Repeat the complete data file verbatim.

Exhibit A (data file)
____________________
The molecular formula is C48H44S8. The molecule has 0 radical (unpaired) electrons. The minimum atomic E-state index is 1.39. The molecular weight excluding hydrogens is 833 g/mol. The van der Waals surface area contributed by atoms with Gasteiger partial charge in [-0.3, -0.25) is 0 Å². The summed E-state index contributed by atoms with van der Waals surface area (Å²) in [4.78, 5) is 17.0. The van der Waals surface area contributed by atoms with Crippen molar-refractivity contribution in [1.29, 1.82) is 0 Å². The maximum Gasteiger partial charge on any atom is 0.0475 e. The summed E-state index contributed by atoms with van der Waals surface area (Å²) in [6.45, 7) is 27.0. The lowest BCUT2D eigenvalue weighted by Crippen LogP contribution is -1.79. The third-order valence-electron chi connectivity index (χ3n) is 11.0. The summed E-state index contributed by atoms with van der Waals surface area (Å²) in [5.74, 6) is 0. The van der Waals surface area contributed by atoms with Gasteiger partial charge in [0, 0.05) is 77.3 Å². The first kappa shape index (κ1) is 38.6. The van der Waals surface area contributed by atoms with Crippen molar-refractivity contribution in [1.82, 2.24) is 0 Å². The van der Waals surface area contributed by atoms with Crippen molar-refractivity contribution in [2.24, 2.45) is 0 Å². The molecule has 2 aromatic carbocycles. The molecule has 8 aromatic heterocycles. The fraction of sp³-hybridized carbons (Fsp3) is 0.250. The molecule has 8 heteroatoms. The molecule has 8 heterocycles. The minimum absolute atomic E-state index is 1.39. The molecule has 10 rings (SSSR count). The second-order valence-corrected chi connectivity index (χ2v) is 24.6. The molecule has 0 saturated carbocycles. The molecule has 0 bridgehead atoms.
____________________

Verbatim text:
The molecular formula is C48H44S8. The molecule has 0 radical (unpaired) electrons. The minimum atomic E-state index is 1.39. The molecular weight excluding hydrogens is 833 g/mol. The van der Waals surface area contributed by atoms with Gasteiger partial charge in [-0.3, -0.25) is 0 Å². The summed E-state index contributed by atoms with van der Waals surface area (Å²) in [4.78, 5) is 17.0. The van der Waals surface area contributed by atoms with Crippen molar-refractivity contribution in [1.29, 1.82) is 0 Å². The maximum Gasteiger partial charge on any atom is 0.0475 e. The summed E-state index contributed by atoms with van der Waals surface area (Å²) in [6.45, 7) is 27.0. The lowest BCUT2D eigenvalue weighted by Crippen LogP contribution is -1.79. The third-order valence-electron chi connectivity index (χ3n) is 11.0. The summed E-state index contributed by atoms with van der Waals surface area (Å²) in [5.74, 6) is 0. The van der Waals surface area contributed by atoms with Gasteiger partial charge in [0, 0.05) is 77.3 Å². The first kappa shape index (κ1) is 38.6. The van der Waals surface area contributed by atoms with Crippen molar-refractivity contribution in [1.82, 2.24) is 0 Å². The van der Waals surface area contributed by atoms with Crippen molar-refractivity contribution in [2.24, 2.45) is 0 Å². The molecule has 2 aromatic carbocycles. The molecule has 8 aromatic heterocycles. The fraction of sp³-hybridized carbons (Fsp3) is 0.250. The molecule has 8 heteroatoms. The molecule has 8 heterocycles. The minimum absolute atomic E-state index is 1.39. The molecule has 10 rings (SSSR count). The second-order valence-corrected chi connectivity index (χ2v) is 24.6. The molecule has 0 saturated carbocycles. The molecule has 0 bridgehead atoms.